This information applies equally to face-to-face conversations in real time or virtually, to emails, texts, social media postings, and what’s printed in marketing materials or is on your website. Each one of these words and phrases can have a direct effect on the amount a client pays you for your clinical services.
As you read the following information, be sure to remember:
Words & Phrases to Consider for Presenting Pricing & Adjusted Pricing
These days the term “sliding scale” seems to come with a lot of baggage for clinicians, clients, and those seeking therapy. For many lay people, the word “sliding scale” means: the price can slide all the way down to zero; the rate will, of course, upon request, always be adjusted to the lowest possible price regardless of the financial need or available resources of the asker; and therapists will always give a lower price to anyone who asks because it’s their job to take care of people’s needs.
An alternative to using “sliding scale” is to use more definite or declarative wording:
For those with a lower income or who demonstrate a financial need—and are eligible, pricing based on lower income . . . special arrangements . . . specialized price/prices/pricing . . . price accommodation(s) can be discussed/made. The adjusted price for a 50-minute session of therapy is . . . The charge for your therapy session is . . .
Here are three examples of what can be said when callers or clients ask about or mention a sliding scale, discount or reduction. These are meant to be tailored to what works for you, your practice, and clientele.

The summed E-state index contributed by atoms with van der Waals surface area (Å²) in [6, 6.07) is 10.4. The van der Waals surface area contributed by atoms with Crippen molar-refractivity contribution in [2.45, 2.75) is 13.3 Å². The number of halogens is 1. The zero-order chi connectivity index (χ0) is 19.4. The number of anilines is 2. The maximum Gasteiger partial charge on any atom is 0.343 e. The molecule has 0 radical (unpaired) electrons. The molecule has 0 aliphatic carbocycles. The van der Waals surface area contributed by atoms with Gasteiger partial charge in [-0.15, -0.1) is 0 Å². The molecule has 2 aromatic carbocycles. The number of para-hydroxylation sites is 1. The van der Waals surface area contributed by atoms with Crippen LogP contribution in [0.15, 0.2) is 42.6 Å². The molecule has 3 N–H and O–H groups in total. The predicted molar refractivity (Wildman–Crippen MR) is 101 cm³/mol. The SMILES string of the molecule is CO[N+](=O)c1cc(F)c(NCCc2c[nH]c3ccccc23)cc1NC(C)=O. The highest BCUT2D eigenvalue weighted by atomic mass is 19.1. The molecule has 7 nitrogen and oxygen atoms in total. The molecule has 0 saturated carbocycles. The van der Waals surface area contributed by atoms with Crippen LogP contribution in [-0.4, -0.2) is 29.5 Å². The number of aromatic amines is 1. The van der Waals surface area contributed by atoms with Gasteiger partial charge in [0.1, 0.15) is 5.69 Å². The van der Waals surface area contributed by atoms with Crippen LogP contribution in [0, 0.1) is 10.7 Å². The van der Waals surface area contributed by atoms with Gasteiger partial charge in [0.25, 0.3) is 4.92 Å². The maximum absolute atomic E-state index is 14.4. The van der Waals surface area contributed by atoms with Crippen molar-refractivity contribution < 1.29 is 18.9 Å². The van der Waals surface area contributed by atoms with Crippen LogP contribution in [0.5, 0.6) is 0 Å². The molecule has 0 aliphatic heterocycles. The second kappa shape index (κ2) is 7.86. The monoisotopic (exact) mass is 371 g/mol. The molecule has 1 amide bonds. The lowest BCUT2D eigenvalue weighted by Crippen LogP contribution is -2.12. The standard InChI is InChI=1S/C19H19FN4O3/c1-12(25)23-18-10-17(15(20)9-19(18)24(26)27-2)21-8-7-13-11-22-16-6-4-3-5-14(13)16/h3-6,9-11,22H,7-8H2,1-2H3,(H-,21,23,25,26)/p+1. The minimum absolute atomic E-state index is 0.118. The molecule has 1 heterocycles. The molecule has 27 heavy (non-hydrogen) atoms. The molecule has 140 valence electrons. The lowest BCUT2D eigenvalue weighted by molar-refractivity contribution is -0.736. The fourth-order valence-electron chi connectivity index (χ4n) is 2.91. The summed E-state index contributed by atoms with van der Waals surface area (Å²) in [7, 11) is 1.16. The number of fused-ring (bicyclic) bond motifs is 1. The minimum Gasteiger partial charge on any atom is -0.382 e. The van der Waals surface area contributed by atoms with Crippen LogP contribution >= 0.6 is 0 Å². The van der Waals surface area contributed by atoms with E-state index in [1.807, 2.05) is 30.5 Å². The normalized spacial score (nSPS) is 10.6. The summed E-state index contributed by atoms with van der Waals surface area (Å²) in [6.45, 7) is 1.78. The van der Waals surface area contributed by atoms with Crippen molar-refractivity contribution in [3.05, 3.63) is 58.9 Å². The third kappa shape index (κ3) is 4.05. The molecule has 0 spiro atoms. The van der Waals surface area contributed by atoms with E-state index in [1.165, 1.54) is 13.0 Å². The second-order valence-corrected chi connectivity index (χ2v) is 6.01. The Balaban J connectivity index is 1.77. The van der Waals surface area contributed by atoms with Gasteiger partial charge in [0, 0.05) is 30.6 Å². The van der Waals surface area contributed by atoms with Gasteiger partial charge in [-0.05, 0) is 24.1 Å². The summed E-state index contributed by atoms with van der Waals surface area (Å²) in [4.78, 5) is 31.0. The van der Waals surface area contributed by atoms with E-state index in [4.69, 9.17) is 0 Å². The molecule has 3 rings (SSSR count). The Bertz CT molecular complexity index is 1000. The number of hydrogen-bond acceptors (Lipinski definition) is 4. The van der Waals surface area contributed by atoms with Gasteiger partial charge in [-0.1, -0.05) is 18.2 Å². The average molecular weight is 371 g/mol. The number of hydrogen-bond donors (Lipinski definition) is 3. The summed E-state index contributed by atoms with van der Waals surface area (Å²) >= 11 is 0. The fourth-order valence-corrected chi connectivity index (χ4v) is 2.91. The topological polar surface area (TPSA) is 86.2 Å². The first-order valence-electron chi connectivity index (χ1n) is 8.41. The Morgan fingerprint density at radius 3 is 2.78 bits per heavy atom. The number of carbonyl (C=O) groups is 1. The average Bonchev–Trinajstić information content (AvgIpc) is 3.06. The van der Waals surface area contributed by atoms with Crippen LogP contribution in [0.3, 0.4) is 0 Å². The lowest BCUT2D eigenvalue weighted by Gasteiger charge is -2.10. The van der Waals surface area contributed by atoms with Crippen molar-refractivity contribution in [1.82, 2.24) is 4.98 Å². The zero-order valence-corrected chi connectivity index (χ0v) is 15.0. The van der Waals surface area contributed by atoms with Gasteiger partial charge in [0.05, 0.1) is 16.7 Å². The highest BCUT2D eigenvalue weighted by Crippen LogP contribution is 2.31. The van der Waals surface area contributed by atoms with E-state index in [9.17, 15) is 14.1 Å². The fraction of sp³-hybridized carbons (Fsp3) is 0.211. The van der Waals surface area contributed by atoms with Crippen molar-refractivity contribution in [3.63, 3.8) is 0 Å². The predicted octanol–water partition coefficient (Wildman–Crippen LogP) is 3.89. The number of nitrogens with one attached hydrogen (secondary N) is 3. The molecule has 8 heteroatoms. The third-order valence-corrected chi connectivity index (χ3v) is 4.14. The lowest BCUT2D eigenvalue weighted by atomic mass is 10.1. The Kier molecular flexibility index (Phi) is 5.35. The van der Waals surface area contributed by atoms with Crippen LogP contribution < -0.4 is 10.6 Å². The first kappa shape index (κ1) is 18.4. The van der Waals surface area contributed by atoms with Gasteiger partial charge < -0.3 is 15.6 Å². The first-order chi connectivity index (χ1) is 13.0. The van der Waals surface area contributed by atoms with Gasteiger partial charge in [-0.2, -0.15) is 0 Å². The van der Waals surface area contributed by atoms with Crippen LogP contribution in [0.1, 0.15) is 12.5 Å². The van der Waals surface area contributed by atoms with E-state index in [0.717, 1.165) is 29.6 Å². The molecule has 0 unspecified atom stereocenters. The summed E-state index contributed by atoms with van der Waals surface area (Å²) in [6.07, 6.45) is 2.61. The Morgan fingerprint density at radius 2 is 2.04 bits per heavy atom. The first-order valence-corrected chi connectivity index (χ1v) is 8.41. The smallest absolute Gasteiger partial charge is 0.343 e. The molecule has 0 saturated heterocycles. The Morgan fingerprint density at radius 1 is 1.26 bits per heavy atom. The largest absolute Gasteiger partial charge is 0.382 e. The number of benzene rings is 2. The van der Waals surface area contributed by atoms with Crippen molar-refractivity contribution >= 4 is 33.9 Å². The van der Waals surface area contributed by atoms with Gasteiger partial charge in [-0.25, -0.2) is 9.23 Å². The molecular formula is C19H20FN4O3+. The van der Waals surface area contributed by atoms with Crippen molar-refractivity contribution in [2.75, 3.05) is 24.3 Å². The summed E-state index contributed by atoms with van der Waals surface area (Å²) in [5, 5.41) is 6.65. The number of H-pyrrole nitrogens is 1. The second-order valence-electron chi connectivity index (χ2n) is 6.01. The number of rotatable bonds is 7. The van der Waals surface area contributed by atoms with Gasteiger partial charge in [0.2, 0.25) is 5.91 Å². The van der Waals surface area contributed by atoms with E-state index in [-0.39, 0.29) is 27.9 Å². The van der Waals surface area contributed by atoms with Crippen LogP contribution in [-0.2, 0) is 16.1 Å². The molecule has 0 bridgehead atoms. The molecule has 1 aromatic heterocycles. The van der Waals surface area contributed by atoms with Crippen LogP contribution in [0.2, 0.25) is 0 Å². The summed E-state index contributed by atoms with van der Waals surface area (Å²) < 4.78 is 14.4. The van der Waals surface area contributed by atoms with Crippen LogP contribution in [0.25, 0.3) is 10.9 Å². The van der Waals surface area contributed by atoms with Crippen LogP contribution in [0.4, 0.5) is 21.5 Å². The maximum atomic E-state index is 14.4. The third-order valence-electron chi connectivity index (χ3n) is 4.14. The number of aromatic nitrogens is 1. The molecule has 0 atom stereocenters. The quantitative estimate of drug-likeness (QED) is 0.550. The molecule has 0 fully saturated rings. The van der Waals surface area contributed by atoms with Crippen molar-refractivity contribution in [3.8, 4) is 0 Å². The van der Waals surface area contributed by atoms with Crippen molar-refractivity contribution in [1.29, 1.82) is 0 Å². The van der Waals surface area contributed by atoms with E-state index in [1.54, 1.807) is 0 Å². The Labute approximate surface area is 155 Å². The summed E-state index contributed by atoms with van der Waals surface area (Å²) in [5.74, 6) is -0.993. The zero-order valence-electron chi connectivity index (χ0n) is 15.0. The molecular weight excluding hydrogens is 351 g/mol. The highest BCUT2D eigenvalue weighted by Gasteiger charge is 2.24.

Only Do What Fits You, Your Clients, and Your Therapy Services Best
Confidently take charge of money conversations about prices by using any of aforementioned professional and clinical language recommendations that work with your client population and clinical practice. Focus on the value, cost, worth of the therapy service to the client and their life.
Remember to keep the language, wording, and focus of the clinical and professional money matters conversations on the client responsibility for payment for services needed, received and provided— not on what or how much the therapist gets or charges or how much the number is. Allow the client to pay a fair price for the therapy benefits they receive from you, the highly skilled and trained professional that you are.
Lynne Azpeitia, LMFT, AAMFT Approved Supervisor, is in private practice in Santa Monica where she works with Couples and Gifted, Talented, and Creative Adults across the lifespan. Lynne’s been doing business and clinical coaching with mental health professionals for more than 15 years, helping professionals develop even more successful careers and practices. To learn more about her in-person and online services, workshops or monthly no-cost Online Networking & Practice Development Lunch visit www.Gifted-Adults.com or www.LAPracticeDevelopment.com.
Lynne Azpeitia, LMFT
For 10+ years Lynne Azpeitia has helped therapists to live richer and happier lives through her workshops, private practice and career coaching, and her practice consultation groups which train, support, and coach licensed therapists, interns & students how to create and maintain a successful, thriving clinical practice and a profitable career